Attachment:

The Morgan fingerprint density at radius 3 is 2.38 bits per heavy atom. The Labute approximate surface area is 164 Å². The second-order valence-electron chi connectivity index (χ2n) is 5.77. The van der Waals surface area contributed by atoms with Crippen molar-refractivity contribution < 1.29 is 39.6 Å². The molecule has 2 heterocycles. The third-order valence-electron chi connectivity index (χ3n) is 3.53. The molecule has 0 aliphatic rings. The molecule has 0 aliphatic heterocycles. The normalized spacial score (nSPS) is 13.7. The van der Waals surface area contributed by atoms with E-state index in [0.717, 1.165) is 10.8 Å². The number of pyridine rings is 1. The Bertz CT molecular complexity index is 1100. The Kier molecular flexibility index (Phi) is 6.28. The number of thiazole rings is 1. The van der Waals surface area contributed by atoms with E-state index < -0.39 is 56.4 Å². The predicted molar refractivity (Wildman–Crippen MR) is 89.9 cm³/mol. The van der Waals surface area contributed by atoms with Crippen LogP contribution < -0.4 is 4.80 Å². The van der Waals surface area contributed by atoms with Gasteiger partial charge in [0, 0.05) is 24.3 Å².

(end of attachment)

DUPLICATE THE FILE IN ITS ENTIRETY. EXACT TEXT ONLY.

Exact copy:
The Morgan fingerprint density at radius 3 is 2.38 bits per heavy atom. The Labute approximate surface area is 164 Å². The second-order valence-electron chi connectivity index (χ2n) is 5.77. The van der Waals surface area contributed by atoms with Crippen molar-refractivity contribution < 1.29 is 39.6 Å². The molecule has 2 heterocycles. The third-order valence-electron chi connectivity index (χ3n) is 3.53. The molecule has 0 aliphatic rings. The molecule has 0 aliphatic heterocycles. The normalized spacial score (nSPS) is 13.7. The van der Waals surface area contributed by atoms with E-state index in [0.717, 1.165) is 10.8 Å². The number of pyridine rings is 1. The Bertz CT molecular complexity index is 1100. The Kier molecular flexibility index (Phi) is 6.28. The number of thiazole rings is 1. The van der Waals surface area contributed by atoms with E-state index < -0.39 is 56.4 Å². The predicted molar refractivity (Wildman–Crippen MR) is 89.9 cm³/mol. The van der Waals surface area contributed by atoms with Crippen LogP contribution < -0.4 is 4.80 Å². The van der Waals surface area contributed by atoms with Gasteiger partial charge in [0, 0.05) is 24.3 Å².